Except that this case fails for calls such as statuses/friends if the user isn't authenticated but you think he is you get a completely valid (from one point of view) set of results back but they do not include any protected users. Therefore a call to verify_credentials is necessary to ensure that you are processing the correct data.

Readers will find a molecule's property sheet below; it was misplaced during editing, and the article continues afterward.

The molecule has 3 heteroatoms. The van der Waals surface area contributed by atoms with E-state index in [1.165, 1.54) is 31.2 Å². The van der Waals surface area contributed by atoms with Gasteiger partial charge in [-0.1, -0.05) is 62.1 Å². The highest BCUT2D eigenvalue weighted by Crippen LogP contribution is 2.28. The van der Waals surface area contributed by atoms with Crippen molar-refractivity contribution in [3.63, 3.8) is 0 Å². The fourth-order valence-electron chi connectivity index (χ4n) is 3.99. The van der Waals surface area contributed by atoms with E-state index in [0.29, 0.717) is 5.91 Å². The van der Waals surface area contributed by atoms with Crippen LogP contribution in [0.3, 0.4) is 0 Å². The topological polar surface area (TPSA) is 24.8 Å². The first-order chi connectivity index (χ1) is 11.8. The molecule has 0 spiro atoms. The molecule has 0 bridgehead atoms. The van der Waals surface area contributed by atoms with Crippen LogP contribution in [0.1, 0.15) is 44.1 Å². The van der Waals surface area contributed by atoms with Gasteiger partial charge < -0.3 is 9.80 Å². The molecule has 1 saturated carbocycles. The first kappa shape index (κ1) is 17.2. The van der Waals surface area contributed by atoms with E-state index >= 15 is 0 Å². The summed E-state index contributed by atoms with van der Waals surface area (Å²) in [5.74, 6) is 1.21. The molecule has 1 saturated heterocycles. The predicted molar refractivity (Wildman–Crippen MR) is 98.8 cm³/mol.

-Bob On Thu, Aug 6, 2009 at 10:36 PM, Chris Babcock<cbabc...@asciiking.com> wrote: > > On Thu, 6 Aug 2009 12:01:14 -0400 > Robert Fishel <bobfis...@gmail.com> wrote: > >> I too thought that one should call verify credentials with Oauth. How >> are you suggesting we verify that the token is still active, another >> call to oauth_authenicate/authorize? > > The oauth_authenicate and oauth_authorize calls are not rate limited. > They can't be used to hack user credentials, so they don't need to be. > > Authentication is a once per session event. Once authenticated, a user > remains authenticated to your app until your own session controls > expire. This is independent of the user's Twitter session, except that > the user needs to be authenticated with Twitter in order for Twitter > to authenticate the user to your app. This happens once, at the > beginning of the user's session with your app and it is not subject to > a DoS attack on the account/verify_credentials service. > > It may be useful to verify that an authorization token has been > activated, but checking authorization before a call that will fail if > the authorization is not available is wasted bandwidth. You should > check after the call to see if the action succeeded. It's more reliable > and lower bandwidth. > > Chris Babcock > >